It’s certainly possible that Yale-NUS has decided not to show the film in order to insist, with Tan Pin Pin that if the film can’t be shown everywhere it Singapore, then it shouldn’t be shown anywhere. But if that is Yale-NUS’ reason for deciding not to show it, Yale-NUS should say so, simply and clearly.

  • Rayner Teo

    Incredibly poor form for the YDN to hold my comment in moderation for hours while (presumably) you allow him the courtesy of issuing a cotemporaneous response. I don’t seem to recall you doing student columnists that courtesy.

  • jim sleeper

    The noblest construction one can put on this controversy is to believe that in deciding not to show “To Singapore With Love” on its campus, Yale-NUS and filmmaker Tan Pin Pin are taking a brave stand and saying that if the film can’t be shown everywhere in Singapore, it shouldn’t be shown anywhere. But If that’s what Yale-NUS means to say, it hasn’t said it. The filmmaker’s reticence has been far more understandable, although regrettable, and perhaps she will have spoken out by the time this is posted.

  • DarthChewie

    People used to think capitalism and democracy went hand in hand. Singapore is proving they do not. They are one of many emerging states that combine free trade for the rich with totalitarian restrictions on personal liberties. Same thing can be seen in Qatar, UAE, Hong Kong, Russia, Turkey.

    It’s the new kleptocracy–create luxury spaces for the international business class, and use authoritarian laws to make sure the service class can never challenge the looting of the country and the exploitation of its poor.

  • Arnold_Chong


    Post date: 27 Sep 2014


  • anon627

    Regardless of how Yale or Sleeper feel about this, the holder of the copyright has the legal right to withhold permission. Presumably that is the film maker, Tan Pin Pin. Isn’t it her right to decide if she wants to go against her government – or not? If not showing it in a Yale classroom helps her in her negotiations, is it our right to interfere? Not in my view.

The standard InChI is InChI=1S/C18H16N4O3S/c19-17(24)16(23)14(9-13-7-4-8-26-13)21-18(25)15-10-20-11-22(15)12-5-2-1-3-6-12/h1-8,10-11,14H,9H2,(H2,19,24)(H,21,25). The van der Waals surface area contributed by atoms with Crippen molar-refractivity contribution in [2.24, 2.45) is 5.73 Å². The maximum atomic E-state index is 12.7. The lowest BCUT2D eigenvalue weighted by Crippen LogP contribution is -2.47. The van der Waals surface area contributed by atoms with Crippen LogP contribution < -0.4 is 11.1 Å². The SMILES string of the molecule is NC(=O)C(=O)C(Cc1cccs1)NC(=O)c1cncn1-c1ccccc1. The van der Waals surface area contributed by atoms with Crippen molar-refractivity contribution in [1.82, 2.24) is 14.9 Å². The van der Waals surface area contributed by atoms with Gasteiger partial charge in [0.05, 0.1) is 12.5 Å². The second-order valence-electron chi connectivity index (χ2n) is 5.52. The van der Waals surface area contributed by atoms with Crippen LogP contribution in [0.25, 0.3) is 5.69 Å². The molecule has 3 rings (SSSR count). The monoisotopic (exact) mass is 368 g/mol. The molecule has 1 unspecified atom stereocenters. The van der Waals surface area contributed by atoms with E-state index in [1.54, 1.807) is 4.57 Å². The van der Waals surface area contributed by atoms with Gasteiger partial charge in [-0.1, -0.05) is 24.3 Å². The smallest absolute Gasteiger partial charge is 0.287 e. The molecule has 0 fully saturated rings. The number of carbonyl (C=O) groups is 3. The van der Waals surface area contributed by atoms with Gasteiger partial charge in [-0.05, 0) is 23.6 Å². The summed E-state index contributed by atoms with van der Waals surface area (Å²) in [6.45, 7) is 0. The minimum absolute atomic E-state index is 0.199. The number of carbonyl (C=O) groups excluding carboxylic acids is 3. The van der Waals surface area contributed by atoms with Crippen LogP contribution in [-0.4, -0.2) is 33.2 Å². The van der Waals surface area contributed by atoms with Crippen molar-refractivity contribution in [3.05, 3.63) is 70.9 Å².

• jim sleeper

    I agree with you that dissent is often chilled and even punished here in the U.S., but I think we’re well past the time when politically correct mandarins were mainly to blame for the suppression. On our point of agreement I say above that “Those of us who consider Yale-NUS a grand misadventure warned not that conflicts would erupt between American and Singaporean values but that both sides would grow all-too accustomed to a genteel, MDA-like convergence between Singapore’s authoritarian state corporatism and our own increasingly corporatist surveillance and purchased politics.”

    But the main cause of self-censorship is no longer deconstructionists and post-modernists, censorious though they can be. It’s the business-corporatization and national-security-ization of too many centers and programs at Yale. These generate an almost enthusiastic self-censorship among students who think that they can get closer to Power by proving they can be relied on never to suggest that an emperor has no clothes. I discussed this problem in a talk I gave on Beinecke Plaza two years ago. Here it is:

  • ldffly

    ” . . . a tendency that appears to be connected with the sneering, “postmodernist” attitude towards philology, serious discussion, and academic criteria in general, and with the abuses that accompanied the gradual appropriation of power by the “deconstructionists” in various American institutions.”